Short Film Review: Birthday (2020)


It’s dark. You’re walking home, alone. Your senses are heightened by the paranoia that someone somewhere is going to attack & do unspeakable things to you. Everyone is a suspectevery man that glances your way, every passerby. You shuffle quickly with your eyes cast down, gripping your belongings like your life depends on it. Women are all too familiar with this scenario. It is embedded within us that dangers lurk in every corner and that we must always be at the ready. Vikster Chew Chin Wai’s short film Birthday perfectly encapsulates this fear and society’s reaction towards violence against women in a brief 10 minutes.


While keeping to a simple storyline of a woman walking home alone on her birthday, Chew builds tension and creates discomfort to the audience through many stylistic choices. The black & white short film presented in a one take manner begins simply with a woman on the phone arguing with someone about cancelled plans but then builds intensity quickly through an array of sound & close ups capturing the woman’s growing nervousness. The audience is brought on a journey of discomfort and helplessness as they watch the woman be abducted and horrors are left to the imagination, guided only by muffled sounds and an empty wide shot.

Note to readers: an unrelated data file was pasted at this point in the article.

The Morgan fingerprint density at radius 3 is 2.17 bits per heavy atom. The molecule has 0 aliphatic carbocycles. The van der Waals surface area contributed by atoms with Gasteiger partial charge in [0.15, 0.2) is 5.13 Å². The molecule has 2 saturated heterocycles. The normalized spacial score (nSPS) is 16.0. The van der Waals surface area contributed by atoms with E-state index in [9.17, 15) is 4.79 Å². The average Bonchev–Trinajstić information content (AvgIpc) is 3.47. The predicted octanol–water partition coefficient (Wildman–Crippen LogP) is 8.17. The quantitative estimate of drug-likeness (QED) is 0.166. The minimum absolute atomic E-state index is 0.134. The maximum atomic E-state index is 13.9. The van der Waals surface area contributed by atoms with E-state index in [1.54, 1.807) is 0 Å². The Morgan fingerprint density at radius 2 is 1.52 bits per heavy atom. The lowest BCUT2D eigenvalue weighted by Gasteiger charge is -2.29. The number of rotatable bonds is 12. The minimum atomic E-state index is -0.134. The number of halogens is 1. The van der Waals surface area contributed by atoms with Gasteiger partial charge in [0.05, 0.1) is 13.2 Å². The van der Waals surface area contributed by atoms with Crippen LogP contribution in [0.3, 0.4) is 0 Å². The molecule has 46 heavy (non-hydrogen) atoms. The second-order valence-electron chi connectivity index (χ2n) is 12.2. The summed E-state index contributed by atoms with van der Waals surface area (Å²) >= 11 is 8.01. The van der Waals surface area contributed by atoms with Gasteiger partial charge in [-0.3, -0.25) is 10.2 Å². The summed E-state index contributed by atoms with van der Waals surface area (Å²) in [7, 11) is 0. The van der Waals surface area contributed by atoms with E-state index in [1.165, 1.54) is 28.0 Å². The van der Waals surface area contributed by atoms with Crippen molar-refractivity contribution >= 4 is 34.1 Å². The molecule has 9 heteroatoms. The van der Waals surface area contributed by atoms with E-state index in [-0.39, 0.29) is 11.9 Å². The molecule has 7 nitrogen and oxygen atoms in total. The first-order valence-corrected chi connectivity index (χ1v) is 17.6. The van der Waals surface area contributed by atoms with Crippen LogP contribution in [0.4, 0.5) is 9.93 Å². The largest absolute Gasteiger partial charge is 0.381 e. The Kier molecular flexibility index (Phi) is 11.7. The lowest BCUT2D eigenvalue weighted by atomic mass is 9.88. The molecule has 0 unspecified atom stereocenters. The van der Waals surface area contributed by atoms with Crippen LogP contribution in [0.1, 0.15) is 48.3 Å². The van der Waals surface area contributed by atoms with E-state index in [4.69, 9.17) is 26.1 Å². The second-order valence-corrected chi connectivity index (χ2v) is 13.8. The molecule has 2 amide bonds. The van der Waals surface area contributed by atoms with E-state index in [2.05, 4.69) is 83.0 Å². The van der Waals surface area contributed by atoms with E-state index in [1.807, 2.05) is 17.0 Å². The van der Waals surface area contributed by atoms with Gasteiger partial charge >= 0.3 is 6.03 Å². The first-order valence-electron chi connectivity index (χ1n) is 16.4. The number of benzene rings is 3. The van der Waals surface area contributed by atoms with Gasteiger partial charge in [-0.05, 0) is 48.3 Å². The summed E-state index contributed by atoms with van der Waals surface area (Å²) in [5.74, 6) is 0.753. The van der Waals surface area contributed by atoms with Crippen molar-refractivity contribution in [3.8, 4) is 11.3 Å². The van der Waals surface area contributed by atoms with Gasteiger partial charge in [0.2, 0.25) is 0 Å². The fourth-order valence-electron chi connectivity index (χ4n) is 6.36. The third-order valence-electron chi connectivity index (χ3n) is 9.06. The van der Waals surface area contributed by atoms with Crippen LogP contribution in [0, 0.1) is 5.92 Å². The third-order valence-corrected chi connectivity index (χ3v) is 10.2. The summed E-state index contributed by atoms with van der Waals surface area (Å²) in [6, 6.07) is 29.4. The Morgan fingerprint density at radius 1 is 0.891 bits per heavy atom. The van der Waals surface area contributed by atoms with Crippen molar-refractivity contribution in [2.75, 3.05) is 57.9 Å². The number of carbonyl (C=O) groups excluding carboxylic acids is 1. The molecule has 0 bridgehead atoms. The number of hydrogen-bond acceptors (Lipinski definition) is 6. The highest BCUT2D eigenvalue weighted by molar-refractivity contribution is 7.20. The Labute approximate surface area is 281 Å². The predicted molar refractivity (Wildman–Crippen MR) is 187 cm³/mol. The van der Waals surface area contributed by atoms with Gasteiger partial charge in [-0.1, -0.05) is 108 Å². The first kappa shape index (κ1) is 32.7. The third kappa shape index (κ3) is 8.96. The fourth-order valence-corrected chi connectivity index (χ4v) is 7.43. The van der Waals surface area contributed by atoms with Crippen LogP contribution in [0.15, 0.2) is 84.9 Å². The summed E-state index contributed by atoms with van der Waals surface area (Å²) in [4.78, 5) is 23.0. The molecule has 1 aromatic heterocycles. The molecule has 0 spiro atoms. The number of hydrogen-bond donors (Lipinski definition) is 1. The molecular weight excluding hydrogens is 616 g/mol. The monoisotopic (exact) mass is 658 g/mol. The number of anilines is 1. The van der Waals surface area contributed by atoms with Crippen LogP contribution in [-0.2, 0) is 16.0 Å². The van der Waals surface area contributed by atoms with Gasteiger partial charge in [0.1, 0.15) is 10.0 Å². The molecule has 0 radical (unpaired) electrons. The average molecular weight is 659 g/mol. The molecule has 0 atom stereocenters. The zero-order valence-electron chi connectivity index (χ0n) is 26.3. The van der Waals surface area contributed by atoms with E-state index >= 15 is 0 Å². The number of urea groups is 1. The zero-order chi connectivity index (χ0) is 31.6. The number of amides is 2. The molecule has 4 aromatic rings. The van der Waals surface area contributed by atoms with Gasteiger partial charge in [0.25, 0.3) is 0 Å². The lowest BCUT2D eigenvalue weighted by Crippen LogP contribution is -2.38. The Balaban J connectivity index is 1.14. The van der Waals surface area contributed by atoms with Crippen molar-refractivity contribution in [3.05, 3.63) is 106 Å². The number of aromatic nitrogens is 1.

The ending where Chew pulls out to a different setting indicates commentary on how sexual abuse can actually happen anywhere from the darkened streets to the inside of someone’s home and the perpetrator can be anyone from a hooded stranger to a family member. It also is a subtle statement on society’s passiveness towards a woman’s trauma, where the actress is weeping in her room with the door open and a man sits watching television just outside of it. The indifference shown by the man is a nod towards how society conveniently ignores that sexual abuse is a very present matter and how victims are never acknowledged or assisted.

By saying so little, Chew actually relays so much in so little time with this simple yet impactful film, which was featured at Minikino Film Week. Through this artistic depiction of a crime, Chew manages to deliver several important themes and messages, making this film a wonderful socio-political masterpiece.

Written by Sheril A. Bustaman

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